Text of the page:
Web 2.0 startups in the UK and startup questions to consider

by oneafrikan on June 22, 2006

Just posted something on start-up questions to consider over at e-Consultancy, which looks at the things you should be thinking about when you’re doing a web 2.0 startup, or startup of any sort for that matter…

Here’s the intro for ya:

There’s a pretty great post on Particletree about the kind of questions VCs ask when you’re doing a startup, so I thought I’d highlight them here as there seems to be a profound lack of ‘noisy’ UK-based Web 2.0 startups, and maybe finding finance is one barrier for entrepreneurs?

Where are all the UK web startups? Maybe everybody is just being very quiet (to fail in complete obscurity), or perhaps things are as dead as they seem to be (more than likely). The UK seems almost entirely barren compared with what’s happening in the US.

It’s probably worth noting that local VCs seem to be a little behind their US conterparts (two local startups that I can think of off the top of my head have been approached by US investors – names of the innocent withheld). This too could be part of the problem.

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My take is that you’ve no business starting something without thinking about these questions first, not because I’m this business guru with years and years of experience but because it just makes common sense. My first instinct is to bootstrap as much as possible. If you can survive by bootstrapping then you know you’ll survive for longer than if you take on VC in the first instance in the hope that you’ll find your customers (now that you have oodles of cash in the bank to find them with). Think of it like a wild animal in the bush – if you feed it, you prevent it from learning how to feed itself, the result being that it will almost certainly die because it hasn’t learnt how to survive. However, unlike in the animal world, once you have customers but you need to grow into a market position where you can dominate, taking on VC may be the best choice you can make. These questions should help elucidate that.

Now that I’ve done it for myself, as a public service, I’ve created a Word doc that you can download and print, so you can stick it up on the wall in front of you.. – every time I think of a hare brained idea, I’m going to ask myself these questions and then take a dose of the “reality pill”…



These headings are pretty much the major section headings of a business plan. So yes, if you’re looking for investment – definitely a good idea to write a business plan, I agree.

Pain, solution, market, competition, team, projections…

Standard stuff but definitely necessary when looking to get investors turned on.

I’ve been talking to a lot of investors recently and it’s clear that startup web businesses without solid revenue models will fail to attract investment in the UK. In the US, many ‘Web 2.0’ businesses have raised in excess of $5m while in private beta – and that’s just not going to happen here – unless the VC you pitch to has a US arm.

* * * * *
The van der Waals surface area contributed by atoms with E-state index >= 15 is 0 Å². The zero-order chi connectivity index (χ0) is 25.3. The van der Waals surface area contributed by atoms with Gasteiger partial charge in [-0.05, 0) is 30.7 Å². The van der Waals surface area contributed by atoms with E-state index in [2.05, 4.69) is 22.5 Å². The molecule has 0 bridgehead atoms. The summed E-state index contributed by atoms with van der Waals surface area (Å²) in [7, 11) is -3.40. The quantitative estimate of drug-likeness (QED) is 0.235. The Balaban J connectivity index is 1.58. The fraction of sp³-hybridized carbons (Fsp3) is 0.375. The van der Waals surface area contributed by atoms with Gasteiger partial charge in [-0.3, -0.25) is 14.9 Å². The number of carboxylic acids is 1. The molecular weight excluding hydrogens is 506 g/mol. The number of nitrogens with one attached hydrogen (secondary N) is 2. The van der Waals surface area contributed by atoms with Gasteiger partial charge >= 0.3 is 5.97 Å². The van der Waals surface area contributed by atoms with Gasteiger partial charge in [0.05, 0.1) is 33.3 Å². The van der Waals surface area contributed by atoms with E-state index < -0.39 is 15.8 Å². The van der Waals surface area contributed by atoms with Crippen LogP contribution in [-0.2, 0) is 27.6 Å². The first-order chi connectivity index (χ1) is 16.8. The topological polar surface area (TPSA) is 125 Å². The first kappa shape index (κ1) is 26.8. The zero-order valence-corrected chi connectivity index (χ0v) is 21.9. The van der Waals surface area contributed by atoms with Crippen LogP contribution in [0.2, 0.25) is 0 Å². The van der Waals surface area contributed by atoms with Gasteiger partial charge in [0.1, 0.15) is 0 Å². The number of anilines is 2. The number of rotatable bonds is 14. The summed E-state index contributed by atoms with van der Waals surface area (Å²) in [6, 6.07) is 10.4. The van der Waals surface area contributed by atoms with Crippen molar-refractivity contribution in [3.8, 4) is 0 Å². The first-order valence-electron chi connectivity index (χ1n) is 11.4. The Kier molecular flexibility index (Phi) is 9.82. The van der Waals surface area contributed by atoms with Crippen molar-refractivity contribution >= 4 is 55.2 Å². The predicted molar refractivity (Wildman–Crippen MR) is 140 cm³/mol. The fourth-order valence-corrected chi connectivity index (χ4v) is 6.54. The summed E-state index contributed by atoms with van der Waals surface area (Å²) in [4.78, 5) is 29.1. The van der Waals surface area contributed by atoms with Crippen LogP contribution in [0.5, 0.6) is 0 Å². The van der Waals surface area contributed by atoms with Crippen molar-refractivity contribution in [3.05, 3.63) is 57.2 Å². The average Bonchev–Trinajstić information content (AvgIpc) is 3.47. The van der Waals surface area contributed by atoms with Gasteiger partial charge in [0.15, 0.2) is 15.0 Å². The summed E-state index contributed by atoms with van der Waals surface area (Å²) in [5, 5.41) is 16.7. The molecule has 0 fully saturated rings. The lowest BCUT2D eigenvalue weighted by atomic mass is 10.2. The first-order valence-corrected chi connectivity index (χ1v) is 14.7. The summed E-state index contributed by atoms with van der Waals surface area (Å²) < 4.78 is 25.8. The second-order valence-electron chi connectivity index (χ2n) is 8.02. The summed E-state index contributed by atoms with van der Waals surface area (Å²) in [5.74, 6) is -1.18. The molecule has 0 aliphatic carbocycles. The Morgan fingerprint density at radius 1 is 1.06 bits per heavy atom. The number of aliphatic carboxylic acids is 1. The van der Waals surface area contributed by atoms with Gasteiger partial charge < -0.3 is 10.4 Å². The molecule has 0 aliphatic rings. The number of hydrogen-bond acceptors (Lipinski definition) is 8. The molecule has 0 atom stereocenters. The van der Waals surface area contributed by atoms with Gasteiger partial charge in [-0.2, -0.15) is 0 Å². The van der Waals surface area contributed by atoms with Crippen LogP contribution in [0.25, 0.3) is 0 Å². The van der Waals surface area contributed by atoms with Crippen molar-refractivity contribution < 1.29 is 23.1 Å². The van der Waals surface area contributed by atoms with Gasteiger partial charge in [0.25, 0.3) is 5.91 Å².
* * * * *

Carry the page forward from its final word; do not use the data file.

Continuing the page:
The upshot – the UK will not fall nearly so hard when the next bubble bursts, but we won’t produce the next Google over here either!

by David Cruickshank on June 22, 2006 at 4:08 pm. Reply #

Hey David

Yea, and that’s the problem for me – the UK won’t produce anything near to Google if the attitude towards innovation doesn’t change. At the same time, I’m a strong believer in solid revenue models more because I’m interested in creating a sustainable business that will outlive myself than anything else – without that real revenue, you don’t really have a business – you may have a new technology stack, and you may have rounded corners, but you’re not really a business, you’re just a cool site – which I fear many of the US startups you’re / we’re referring to above are…

Anyways, wil be interesting to see how things play out over the next 18 months…

by Gareth Knight on June 22, 2006 at 5:00 pm. Reply #

Hi again,

I hear what you guys are saying about the need for a revenue model upfront and that that could be a problem.

It is possible to create a Google because they were built on a solid foundation of revenue generation, however it may be more difficult to build niche products like Writely, del.icio.us, etc as they are only valuable as part of a whole and therefore their revenue model is buy me.

Companies like 37 Signals have a montra of keep it simple and do what people need not what they wish they had. I like it. Its leads to good solid all empowering software down the road while solving the most important issues today.

I don’t know I am of two minds on this, but I think we are stretching when we say a google can’t be incubated out of the UK.

by Roger on June 23, 2006 at 10:55 am. Reply #

Interestingly, Google successfully raised capital without any plans to make money from advertising. The founders originally had no interest in advertising as they thought it would ‘devalue’ their search service and they later reluctantly went for text based ads as they were the least obtrusive option. I’m fairly sure that in the UK, with there original proposition, they would have struggled to get the initial capital from traditional UK Angel networks and VCs – but there are always ways and means and great entrepreneurs always find a way.

But that is the challenge faced by advertising-based revenue models. In order to be of significant value – you have to have the eyeballs. In order to get the eyeballs you often need money. And to get money from UK investors, you need a revenue model from the start.

by David Cruickshank on June 23, 2006 at 12:15 pm. Reply #

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